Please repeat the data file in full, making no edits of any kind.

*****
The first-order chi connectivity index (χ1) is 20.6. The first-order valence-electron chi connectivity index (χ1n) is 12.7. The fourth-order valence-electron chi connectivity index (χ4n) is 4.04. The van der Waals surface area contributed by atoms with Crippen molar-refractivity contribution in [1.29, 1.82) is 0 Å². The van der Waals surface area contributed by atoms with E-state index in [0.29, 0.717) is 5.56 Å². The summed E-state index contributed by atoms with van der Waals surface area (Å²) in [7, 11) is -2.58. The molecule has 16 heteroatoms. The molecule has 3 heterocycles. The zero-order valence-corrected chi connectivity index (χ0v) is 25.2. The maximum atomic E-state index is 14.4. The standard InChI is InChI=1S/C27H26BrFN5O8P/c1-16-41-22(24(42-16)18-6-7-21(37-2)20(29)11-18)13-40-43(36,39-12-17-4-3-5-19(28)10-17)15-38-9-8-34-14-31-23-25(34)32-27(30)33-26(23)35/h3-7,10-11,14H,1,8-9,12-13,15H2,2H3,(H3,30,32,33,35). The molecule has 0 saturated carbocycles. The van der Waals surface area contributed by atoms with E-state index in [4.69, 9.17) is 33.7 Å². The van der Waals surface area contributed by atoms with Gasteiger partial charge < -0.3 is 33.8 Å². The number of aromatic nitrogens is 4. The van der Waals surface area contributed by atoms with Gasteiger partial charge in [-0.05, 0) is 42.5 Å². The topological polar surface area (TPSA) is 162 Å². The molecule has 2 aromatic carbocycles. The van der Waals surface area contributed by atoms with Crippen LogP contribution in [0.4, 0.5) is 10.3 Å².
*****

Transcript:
The first-order chi connectivity index (χ1) is 20.6. The first-order valence-electron chi connectivity index (χ1n) is 12.7. The fourth-order valence-electron chi connectivity index (χ4n) is 4.04. The van der Waals surface area contributed by atoms with Crippen molar-refractivity contribution in [1.29, 1.82) is 0 Å². The van der Waals surface area contributed by atoms with E-state index in [0.29, 0.717) is 5.56 Å². The summed E-state index contributed by atoms with van der Waals surface area (Å²) in [7, 11) is -2.58. The molecule has 16 heteroatoms. The molecule has 3 heterocycles. The zero-order valence-corrected chi connectivity index (χ0v) is 25.2. The maximum atomic E-state index is 14.4. The standard InChI is InChI=1S/C27H26BrFN5O8P/c1-16-41-22(24(42-16)18-6-7-21(37-2)20(29)11-18)13-40-43(36,39-12-17-4-3-5-19(28)10-17)15-38-9-8-34-14-31-23-25(34)32-27(30)33-26(23)35/h3-7,10-11,14H,1,8-9,12-13,15H2,2H3,(H3,30,32,33,35). The molecule has 0 saturated carbocycles. The van der Waals surface area contributed by atoms with E-state index in [4.69, 9.17) is 33.7 Å². The van der Waals surface area contributed by atoms with Gasteiger partial charge < -0.3 is 33.8 Å². The number of aromatic nitrogens is 4. The van der Waals surface area contributed by atoms with Gasteiger partial charge in [-0.05, 0) is 42.5 Å². The topological polar surface area (TPSA) is 162 Å². The molecule has 2 aromatic carbocycles. The van der Waals surface area contributed by atoms with Crippen LogP contribution in [0.4, 0.5) is 10.3 Å².